Foreign student numbers set to triple at Queen’s

Professor Patrick Johnston
Professor Patrick Johnston

A vast increase in the number of students from outside the British Isles is planned for Queen’s University Belfast.

That is one of the first messages from its new vice-chancellor Professor Patrick Johnston, who has set himself the target of boosting enrolments from outside the UK and Ireland to as much as a fifth of the entire student body – virtually triple today’s figure.

He aims to achieve this in six to seven years.

The Londonderry-born cancer specialist also defended Queen’s standing in educational league tables, and his own sizeable salary.

Speaking yesterday during his first day on the job, he pledged that one of his main aims is to make the university more “international” by forging closer links with Europe, China and Brazil.

And in Northern Ireland there will be a big change to the make-up of the students.

“Round about seven per cent, roughly, of our students are international students currently,” he said.

“My view is we should expand that to somewhere around about 15 to 20 per cent.

“They enhance the experience our students get in terms of their education because they’re being educated with people from different cultures and all over the world.”

It is also “very good for our economy”, he added, with around £20,000 spent annually in the Northern Irish economy by each foreign student.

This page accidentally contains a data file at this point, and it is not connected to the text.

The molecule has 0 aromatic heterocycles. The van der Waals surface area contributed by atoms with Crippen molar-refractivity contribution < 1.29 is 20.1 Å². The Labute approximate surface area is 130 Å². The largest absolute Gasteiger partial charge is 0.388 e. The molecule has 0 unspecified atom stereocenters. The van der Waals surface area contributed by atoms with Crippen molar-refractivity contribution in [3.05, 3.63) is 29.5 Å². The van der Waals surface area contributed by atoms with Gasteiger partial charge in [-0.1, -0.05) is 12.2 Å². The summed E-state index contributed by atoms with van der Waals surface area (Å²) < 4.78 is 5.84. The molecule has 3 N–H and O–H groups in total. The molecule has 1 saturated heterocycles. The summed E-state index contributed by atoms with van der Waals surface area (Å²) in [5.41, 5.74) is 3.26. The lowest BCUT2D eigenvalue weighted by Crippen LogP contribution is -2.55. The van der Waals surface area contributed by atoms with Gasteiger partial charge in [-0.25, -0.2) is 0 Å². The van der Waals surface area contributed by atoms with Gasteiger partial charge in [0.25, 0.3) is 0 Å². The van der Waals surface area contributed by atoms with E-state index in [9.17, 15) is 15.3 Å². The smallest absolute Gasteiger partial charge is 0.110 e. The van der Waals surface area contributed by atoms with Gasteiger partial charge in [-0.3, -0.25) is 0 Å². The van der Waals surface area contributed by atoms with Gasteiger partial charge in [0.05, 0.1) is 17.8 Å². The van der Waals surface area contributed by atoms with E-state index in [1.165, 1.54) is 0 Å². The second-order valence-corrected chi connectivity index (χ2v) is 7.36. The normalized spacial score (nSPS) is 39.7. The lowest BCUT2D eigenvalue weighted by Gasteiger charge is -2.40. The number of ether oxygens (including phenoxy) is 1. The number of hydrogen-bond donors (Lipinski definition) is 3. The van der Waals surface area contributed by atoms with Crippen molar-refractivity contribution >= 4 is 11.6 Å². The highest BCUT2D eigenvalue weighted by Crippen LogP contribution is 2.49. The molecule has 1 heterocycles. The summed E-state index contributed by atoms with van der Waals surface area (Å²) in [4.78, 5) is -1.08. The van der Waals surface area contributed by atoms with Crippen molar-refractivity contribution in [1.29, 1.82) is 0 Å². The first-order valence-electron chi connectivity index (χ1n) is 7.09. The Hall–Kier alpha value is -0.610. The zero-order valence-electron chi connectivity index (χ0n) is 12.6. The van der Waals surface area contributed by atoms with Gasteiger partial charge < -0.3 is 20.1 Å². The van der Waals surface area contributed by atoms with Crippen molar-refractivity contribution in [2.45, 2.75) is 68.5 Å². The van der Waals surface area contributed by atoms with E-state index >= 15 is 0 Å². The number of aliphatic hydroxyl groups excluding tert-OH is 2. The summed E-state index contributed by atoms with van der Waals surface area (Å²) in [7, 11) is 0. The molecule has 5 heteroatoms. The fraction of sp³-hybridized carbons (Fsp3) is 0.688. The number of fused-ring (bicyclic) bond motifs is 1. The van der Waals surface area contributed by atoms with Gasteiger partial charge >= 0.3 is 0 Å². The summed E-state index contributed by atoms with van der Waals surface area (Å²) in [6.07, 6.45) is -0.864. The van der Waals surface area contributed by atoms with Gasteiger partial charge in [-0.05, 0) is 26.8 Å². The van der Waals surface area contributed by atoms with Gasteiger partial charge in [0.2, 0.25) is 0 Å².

In 2006 the university joined the prestigious Russell Group – a collection of 24 institutions across the UK. But it is one of the few members of that group not to appear in the top-200 list of global universities, published by the Times Higher Education Supplement.

Prof Johnston said: “In UK terms in other ways it is actually well up the rankings. League tables are league tables. They have an importance, but you have to be careful about what’s actually going into those.”

He said that according to the QS listings, “the worldwide rankings that most universities would use”, Queen’s stands at between 170 and 180.

“But at the end of the day this is not about league tables,” he added. “This is about a culture of ambition.”

His annual salary stands at £249,000; more than £100,000 higher than that of the Prime Minister.

This, he said, was something that was determined by the university’s remuneration board, adding: “I believe it’s a very fair salary for the leadership that I am going to give this institution going forward, based on what I’ve already done in the medical school and in cancer research.”

See Morning View, page 14